Sharing, because this is an amazing video.
Monthly Archives: March 2012
Rose answers Dave and discovers that he is apparently buried under a pile of horrifying perverted toys. He is extremely traumatized by being in this situation and is relating his tale of woe and puppet proboscis. Rose is less than sympathetic, and seems to take a sincere joy in making fun of Dave’s situation. Much to his eternal horror, she even engages in a little slam poetry about it in a way that is definitely not safe for work.
TT: Prong of flesh bereft of home
TT: Found solace ‘twixt a cleft of foam.
(Andit continues from there, much to Dave’s horror.) Continue reading
Found this via Tumblr.
His Black Dress: Free-For-All I: Sometime during the Fashion Freedom February event, I got struck with an idea for a new series of posts. I thought it might be fun to show t…
This is something I have complained about before on my Live Journal.
The first part of the problem goes something like this: I do not generally speaking, enjoy being touched by strangers. I also do not like being touched by casual acquaintances and most of the people in my family. I generally go out of my way to avoid touching other people without their permission. (Except in cases where there is a total social breakdown on my part in which case I am generally very embarrassed afterward.)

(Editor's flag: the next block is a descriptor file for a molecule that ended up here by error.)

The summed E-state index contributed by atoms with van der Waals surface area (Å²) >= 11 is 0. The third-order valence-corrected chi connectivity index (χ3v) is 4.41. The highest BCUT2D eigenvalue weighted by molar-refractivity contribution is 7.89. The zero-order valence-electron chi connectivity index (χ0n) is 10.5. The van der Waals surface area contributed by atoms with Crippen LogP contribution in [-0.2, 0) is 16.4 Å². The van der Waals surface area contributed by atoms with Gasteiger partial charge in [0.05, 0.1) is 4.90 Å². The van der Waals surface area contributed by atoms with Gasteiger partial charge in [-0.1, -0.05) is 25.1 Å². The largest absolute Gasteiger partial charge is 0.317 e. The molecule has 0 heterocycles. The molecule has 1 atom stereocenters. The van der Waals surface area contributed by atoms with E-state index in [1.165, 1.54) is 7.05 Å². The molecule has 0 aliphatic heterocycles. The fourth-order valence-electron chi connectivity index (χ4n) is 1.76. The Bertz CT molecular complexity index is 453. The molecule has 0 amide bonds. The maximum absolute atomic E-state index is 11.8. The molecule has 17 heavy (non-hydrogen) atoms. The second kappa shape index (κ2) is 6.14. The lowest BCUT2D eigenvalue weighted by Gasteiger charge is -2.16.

Seanan McGuire is the author of the October Daye novels, an urban fantasy series abouta half-fae private investigator. The most recent series she is working on isInCryptids, which is about a family that would prefer to study monsters ratherthan hunt them, which is what a rival organization known as the Covenant of St.George would prefer to do. Writing as Mira Grant, she has written the“Newsflesh” trilogy (the third book of which is coming out in May), whichinvolves zombies and journalism in some fashion. Seanan McGuire is also asinger-song writer, and further information about her books and music can befound on her website here.
Where did you go to school? (And what did you major in?)
Iwent to the University of California Berkeley — go Bears! — where I majoredin folklore and mythology.
Patricia McKillip is one of my favorite writers, but I generally find her works to be somewhat hit or miss. She is a writer who excels at creating modern fairytales and intricately described landscapes that seem to be both concrete and dreamlike. Her prose ranges from the flowery to the simple and practical and can draw you right into the story, except when it does the opposite. The Bell at Sealey Head would be one of the novels that threw me right out of the story. (Largely through no fault of its own in this case; I just could not form an attachment to any of the characters.) Continue reading